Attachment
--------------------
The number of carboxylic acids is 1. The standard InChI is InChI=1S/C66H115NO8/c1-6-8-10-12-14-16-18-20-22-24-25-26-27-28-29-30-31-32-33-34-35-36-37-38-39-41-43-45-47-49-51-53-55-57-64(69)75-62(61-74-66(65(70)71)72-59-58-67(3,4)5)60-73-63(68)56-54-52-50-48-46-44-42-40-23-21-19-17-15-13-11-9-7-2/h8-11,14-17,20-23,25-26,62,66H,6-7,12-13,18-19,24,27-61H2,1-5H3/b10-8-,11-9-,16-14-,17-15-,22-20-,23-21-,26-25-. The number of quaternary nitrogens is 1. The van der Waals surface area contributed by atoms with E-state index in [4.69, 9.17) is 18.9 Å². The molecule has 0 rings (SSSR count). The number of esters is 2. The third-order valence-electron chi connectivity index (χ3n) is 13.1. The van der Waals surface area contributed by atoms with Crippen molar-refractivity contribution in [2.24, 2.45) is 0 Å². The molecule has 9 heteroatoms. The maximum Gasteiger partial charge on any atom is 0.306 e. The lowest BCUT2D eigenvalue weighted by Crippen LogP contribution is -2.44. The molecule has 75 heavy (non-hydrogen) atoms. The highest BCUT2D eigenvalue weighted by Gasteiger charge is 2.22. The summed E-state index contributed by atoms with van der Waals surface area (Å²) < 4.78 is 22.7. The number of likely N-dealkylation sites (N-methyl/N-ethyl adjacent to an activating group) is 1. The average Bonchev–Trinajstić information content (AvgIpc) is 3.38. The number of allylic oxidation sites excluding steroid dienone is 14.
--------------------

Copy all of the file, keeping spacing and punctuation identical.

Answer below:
The number of carboxylic acids is 1. The standard InChI is InChI=1S/C66H115NO8/c1-6-8-10-12-14-16-18-20-22-24-25-26-27-28-29-30-31-32-33-34-35-36-37-38-39-41-43-45-47-49-51-53-55-57-64(69)75-62(61-74-66(65(70)71)72-59-58-67(3,4)5)60-73-63(68)56-54-52-50-48-46-44-42-40-23-21-19-17-15-13-11-9-7-2/h8-11,14-17,20-23,25-26,62,66H,6-7,12-13,18-19,24,27-61H2,1-5H3/b10-8-,11-9-,16-14-,17-15-,22-20-,23-21-,26-25-. The number of quaternary nitrogens is 1. The van der Waals surface area contributed by atoms with E-state index in [4.69, 9.17) is 18.9 Å². The molecule has 0 rings (SSSR count). The number of esters is 2. The third-order valence-electron chi connectivity index (χ3n) is 13.1. The van der Waals surface area contributed by atoms with Crippen molar-refractivity contribution in [2.24, 2.45) is 0 Å². The molecule has 9 heteroatoms. The maximum Gasteiger partial charge on any atom is 0.306 e. The lowest BCUT2D eigenvalue weighted by Crippen LogP contribution is -2.44. The molecule has 75 heavy (non-hydrogen) atoms. The highest BCUT2D eigenvalue weighted by Gasteiger charge is 2.22. The summed E-state index contributed by atoms with van der Waals surface area (Å²) < 4.78 is 22.7. The number of likely N-dealkylation sites (N-methyl/N-ethyl adjacent to an activating group) is 1. The average Bonchev–Trinajstić information content (AvgIpc) is 3.38. The number of allylic oxidation sites excluding steroid dienone is 14.